Across Continents

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Road to Bishkek

The sticking point seemed to be that there was no longer a train across the border into the Kyrgyz Republic and the Capital Bishkek. Rioting had put a stop to that. In any case, I planned to cycle across the frontier. If things got sticky I wanted the flexibility, the self-sufficiency, a bicycle offered. Not trapped in a train. There also seemed to be a bit of a debate about how Emma might be carried, but I’d the advantage of having done this once before. Knew there was a separate baggage car, wouldn’t be a problem.Despite the fearsome heat I’d managed to cover two hundred miles or so, pretty much the length of Wales, in three days. Conditions had been much, much tougher than I’d expected. Suppose, under the circumstances, I was pleased with progress. But it wasn’t enough to make the Chinese border before my hard won visa became invalid and entry would be refused. Not without passing up an irresistible chance to visit Bishkek, or to spend a day or so in Kazakhstan’s old Capital Almaty.

When I’d originally decided to cross much of the Kazakh steppe by train, I’d toyed with continuing on beyond Kyzylorda, disembarking much closer to Bishkek. But I’d wanted to experience desert conditions, an environment I’d never cycled in before. Put the theory I’d been taught into practice. Develop and refine skills I’d need quite a bit before the expedition was over. Box ticked in spades. And I was really glad I’d done it. Learnt an awful lot.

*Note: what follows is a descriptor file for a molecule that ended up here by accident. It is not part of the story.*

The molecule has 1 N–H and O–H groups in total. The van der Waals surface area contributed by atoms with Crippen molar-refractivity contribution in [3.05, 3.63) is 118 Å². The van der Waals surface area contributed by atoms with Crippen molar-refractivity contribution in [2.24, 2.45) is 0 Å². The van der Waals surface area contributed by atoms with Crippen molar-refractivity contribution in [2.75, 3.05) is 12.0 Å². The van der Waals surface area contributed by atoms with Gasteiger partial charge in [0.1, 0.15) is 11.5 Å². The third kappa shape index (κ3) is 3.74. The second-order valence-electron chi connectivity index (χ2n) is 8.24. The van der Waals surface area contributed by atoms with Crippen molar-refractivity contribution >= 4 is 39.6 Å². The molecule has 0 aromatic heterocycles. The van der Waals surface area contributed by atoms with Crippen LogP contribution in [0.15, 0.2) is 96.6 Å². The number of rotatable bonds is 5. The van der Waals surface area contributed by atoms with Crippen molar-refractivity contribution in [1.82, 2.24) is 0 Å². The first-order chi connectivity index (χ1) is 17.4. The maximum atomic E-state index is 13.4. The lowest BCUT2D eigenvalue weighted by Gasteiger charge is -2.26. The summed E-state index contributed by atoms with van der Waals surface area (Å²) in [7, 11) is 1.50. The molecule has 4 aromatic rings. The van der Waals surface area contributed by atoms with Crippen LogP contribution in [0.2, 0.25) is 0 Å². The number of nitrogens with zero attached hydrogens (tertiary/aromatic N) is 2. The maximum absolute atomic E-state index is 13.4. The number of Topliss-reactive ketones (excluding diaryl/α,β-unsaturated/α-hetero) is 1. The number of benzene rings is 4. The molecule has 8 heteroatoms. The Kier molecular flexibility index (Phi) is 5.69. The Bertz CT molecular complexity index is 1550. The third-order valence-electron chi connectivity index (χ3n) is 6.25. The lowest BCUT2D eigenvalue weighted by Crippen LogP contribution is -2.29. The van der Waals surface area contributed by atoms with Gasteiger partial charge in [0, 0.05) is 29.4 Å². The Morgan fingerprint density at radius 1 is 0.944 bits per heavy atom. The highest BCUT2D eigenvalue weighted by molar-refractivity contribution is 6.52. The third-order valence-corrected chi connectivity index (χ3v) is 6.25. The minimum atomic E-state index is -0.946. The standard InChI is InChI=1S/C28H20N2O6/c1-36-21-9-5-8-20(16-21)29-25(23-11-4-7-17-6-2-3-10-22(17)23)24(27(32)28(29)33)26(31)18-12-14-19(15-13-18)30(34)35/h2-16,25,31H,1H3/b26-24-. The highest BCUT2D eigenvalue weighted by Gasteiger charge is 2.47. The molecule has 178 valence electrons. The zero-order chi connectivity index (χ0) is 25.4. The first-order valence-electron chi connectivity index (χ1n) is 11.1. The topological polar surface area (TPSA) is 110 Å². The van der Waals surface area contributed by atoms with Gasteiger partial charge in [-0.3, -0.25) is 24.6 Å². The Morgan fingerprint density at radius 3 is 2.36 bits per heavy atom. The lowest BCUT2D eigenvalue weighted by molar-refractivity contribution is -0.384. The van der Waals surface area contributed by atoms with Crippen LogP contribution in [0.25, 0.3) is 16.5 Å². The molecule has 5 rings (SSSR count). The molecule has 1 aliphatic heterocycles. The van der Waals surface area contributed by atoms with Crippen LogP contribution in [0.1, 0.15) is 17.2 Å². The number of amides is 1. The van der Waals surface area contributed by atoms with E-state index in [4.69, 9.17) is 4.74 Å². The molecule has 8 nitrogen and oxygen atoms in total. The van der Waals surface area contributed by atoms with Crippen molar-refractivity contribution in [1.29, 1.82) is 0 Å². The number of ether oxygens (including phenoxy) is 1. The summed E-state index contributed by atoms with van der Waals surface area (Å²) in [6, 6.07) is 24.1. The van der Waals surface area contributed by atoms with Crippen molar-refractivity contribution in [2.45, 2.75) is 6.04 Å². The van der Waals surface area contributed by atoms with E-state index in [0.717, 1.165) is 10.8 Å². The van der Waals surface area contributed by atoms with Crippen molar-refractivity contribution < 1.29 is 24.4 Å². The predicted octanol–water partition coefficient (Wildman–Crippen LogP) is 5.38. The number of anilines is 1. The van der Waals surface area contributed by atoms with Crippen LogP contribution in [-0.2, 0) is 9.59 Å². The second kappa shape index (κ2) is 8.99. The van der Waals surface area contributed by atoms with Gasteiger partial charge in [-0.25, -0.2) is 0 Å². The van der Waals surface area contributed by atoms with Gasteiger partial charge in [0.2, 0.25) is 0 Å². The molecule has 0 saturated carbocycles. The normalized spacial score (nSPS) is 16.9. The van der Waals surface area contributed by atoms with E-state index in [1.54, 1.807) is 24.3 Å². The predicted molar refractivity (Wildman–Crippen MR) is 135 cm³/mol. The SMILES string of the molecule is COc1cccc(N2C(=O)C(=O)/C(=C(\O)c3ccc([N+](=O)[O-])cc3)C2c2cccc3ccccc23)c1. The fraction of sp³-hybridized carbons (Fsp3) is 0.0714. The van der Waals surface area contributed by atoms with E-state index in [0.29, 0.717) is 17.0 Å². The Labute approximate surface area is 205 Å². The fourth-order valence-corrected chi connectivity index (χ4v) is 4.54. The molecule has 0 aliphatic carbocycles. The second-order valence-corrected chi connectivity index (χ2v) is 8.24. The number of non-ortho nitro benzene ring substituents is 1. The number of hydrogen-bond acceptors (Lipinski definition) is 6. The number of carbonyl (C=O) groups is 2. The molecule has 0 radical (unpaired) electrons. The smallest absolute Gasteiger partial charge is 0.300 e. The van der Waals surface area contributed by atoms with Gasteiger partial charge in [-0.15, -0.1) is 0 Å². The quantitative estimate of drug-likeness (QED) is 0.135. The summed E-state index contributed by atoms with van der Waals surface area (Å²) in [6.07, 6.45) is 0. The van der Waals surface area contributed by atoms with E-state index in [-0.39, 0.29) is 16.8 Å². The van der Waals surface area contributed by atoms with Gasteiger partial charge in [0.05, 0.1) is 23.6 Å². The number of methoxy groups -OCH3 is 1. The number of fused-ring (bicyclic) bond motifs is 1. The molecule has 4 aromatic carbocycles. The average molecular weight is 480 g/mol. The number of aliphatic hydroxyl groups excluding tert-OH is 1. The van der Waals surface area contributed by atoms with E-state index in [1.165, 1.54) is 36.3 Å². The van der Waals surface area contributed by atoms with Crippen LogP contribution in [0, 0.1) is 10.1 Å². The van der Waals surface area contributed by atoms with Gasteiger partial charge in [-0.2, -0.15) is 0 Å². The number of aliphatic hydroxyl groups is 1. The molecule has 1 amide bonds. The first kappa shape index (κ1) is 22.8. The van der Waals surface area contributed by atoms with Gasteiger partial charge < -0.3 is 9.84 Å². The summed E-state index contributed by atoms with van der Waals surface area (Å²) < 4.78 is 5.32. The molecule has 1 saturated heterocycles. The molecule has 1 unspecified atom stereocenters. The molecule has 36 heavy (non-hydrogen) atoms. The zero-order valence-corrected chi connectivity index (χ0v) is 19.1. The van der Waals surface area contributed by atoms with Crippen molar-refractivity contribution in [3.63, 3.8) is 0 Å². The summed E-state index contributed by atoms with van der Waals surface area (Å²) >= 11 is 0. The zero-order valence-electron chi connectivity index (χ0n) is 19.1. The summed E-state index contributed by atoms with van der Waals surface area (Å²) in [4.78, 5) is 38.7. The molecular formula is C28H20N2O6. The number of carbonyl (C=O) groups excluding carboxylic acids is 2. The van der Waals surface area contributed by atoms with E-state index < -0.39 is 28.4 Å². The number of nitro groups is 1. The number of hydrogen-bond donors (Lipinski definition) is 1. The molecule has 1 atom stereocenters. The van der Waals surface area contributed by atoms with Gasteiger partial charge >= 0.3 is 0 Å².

The revised plan? Overnight train from Turkistan to the small town of Lugovoy, about thirty miles from the Kyrgyz Republic border. Puts me back on track. Practical necessity I tell myself. And it is, but it still niggles because I know that, but for visa constraints, I could ride the whole way. In the grand scheme of things I’m sure none of this really matters, accepted practice for long-haul touring cyclists. But I’ve never been very good at acquiescing just because others do.

So, I found myself back at a railway station, this time in Turkistan. Ainur had, once again, very kindly offered to help, taking me to the station late on Sunday evening to make the arrangements. How close to the border could I get? Where did the Bishkek train now stop? All sorted. Eventually. Arrived in town less than eight hours earlier. You never know quite how each day’s going to play out.


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